KV: Bringing Inclusivity to the World of Fashion

Kontroversial is streetwear that strives to create change and allow everyone to be their most authentic selves. Our gender-neutral clothing features creativity and specialises in unique pieces designed for a lifestyle where no justification is necessary.

Our clothing is for everyone, and therefore, never priced up depending on who is wearing it.

On average, it still costs more to be a woman than a man. Not necessarily because of what women are buying, or how much they are buying of it, but because feminine-branded products that are aimed at women are often more expensive, and women are expected to spend more money on things that men are not.


Equality Tee - Back Design

Then there’s the gender pay gap, which sees full-time workers who are women earning on average 8.9% less than their counterparts who are men. The gender pay gap is even bigger for women of colour. According to recent research available by the Fawcett Society and Manchester University, for Bangladeshi and Pakistani women, the aggregate gender pay gap with White British men stands at 26.2%, while for Black African, women the gap is 19.6%.

It is also widely known that feminine hygiene products are often marked at a higher price point than like-for-like products which are aimed at a male audience. Often dubbed ‘the pink tax’, several analyses have found that on the UK high street, female branded razors cost 49% more than the male equivalent. Meanwhile, The Times reported that Tesco sold five own-brand ‘female twin-blade disposable razors’ for £1, compared to 10 almost identical blue razors for the same price. Many supermarkets seem to have introduced gender neutral razors since.

And it’s the same across other brands. At Argos, identical children’s scooters are £5 more expensive, just because they’re pink. Levi have also been singled out for costing their 501 jeans at 46% more expensive for women (with the same length leg and waist).

Across the high street, the same pattern occurs. A women’s roll-sleeve white t-shirt cost £12 in Topshop, compared to a virtually identical item which cost £8 in Topman. In fact, on average, women’s clothing costs nearly 8% more than men’s.

While some discrepancies are often explained away by differences between how men’s and women’s clothes are constructed, retail prices are set by retailers - not manufacturers. Price differences are generally due to business considerations, and because women are generally pushed, or willing, to pay higher prices for their clothing than men.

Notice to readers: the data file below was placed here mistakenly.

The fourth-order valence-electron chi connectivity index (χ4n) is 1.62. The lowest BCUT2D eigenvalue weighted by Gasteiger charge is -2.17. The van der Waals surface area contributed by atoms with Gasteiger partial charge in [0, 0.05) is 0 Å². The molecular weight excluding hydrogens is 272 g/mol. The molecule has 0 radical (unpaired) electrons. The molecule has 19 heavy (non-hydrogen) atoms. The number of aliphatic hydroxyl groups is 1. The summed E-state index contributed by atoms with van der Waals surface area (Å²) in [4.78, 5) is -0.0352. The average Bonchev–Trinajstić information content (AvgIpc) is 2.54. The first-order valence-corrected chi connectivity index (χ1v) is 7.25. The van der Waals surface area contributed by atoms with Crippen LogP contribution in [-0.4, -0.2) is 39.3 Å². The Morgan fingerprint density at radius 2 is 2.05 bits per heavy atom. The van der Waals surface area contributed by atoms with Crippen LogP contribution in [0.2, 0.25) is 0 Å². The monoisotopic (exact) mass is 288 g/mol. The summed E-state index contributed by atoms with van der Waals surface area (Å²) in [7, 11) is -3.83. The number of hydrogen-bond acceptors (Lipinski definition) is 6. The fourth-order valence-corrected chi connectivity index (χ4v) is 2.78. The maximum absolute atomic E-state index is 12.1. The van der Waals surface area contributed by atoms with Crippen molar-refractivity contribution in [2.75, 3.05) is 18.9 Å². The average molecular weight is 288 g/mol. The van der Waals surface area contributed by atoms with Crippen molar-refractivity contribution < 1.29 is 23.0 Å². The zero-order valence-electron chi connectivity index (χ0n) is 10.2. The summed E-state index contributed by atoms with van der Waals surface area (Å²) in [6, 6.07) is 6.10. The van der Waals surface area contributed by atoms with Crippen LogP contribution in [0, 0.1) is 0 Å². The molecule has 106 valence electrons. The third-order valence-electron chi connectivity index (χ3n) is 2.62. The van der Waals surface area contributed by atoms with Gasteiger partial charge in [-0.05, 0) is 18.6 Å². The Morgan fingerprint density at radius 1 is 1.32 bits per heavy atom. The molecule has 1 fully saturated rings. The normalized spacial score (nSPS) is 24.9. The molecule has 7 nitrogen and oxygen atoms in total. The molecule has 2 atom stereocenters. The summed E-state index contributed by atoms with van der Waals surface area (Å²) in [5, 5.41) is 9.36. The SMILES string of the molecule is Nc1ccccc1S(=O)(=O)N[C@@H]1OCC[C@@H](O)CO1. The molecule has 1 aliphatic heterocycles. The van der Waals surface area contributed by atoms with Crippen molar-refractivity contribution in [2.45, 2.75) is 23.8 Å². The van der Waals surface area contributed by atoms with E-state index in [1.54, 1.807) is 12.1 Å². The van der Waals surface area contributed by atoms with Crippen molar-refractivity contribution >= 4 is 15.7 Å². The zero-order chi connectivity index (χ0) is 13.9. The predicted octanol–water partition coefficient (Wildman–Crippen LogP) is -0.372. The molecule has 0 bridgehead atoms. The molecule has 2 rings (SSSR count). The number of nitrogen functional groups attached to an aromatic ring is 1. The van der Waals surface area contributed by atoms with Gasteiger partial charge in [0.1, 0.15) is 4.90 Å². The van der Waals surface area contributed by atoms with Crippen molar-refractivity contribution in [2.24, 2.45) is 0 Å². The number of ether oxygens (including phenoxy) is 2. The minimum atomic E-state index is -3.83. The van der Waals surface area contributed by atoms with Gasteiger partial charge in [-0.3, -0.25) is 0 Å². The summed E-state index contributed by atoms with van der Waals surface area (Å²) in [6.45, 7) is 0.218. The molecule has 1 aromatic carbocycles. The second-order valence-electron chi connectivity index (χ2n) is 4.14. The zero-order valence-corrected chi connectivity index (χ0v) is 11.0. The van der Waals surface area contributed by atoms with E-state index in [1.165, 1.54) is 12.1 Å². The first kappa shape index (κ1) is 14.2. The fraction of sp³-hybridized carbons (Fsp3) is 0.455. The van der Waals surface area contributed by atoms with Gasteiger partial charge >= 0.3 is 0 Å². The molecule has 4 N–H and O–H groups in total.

Drawing on this important need for inclusivity across all genders, shapes, sizes, races and classes, we’re proud to have created a collection of clothing that all genders can wear - and where no product is marked up simply because of who is wearing it.

As a brand, Kontroversial wants to disrupt a generation that fixates on what you should wear and what path you should take. All of our clothing is inspired by real life contexts, as well as aspects of personal life, relationships and reactions to what is going on in the society around us.

Our vision is of a society where clothing is less gender-specific and more focussed on freedom, so that people are not socially charged into wearing what they think they should. Or spending whatever they are unfairly pushed into paying.

For us, to show different genders wearing the same clothes but worn in totally different ways, shows people the variety of possibilities within the same product - while also looking to inspire people to think outside the box of the gender norms and stereotypes that are associated with it.


Unity Tee - Long


Unity Tee

Our goal is to challenge the issues connected with identity and stereotypes, empowering all ages, genre and size.

Our founding and creative director, Kate Friar explains;

“Despite the fact that women are the majority consumers and designers of fashion, it is still men who are at the top running it all.

"The way I see it is that women come into fashion/retail at entry level and work their way up, whereas men get involved with other projects or work, make a lot of money and then enter fashion already on a pedestal.

"This goes back to the inequality of pay, which is something that is still very much a real problem across many industries.

"This is why we, as a brand, are trying to blur that line of the gender stereotype with our clothing, so that everything will always be the same price for everyone, no matter the product.

"If I can design and create clothing that inspires people to be unapologetically true and comfortable within themselves then I would have achieved what I set out to do."


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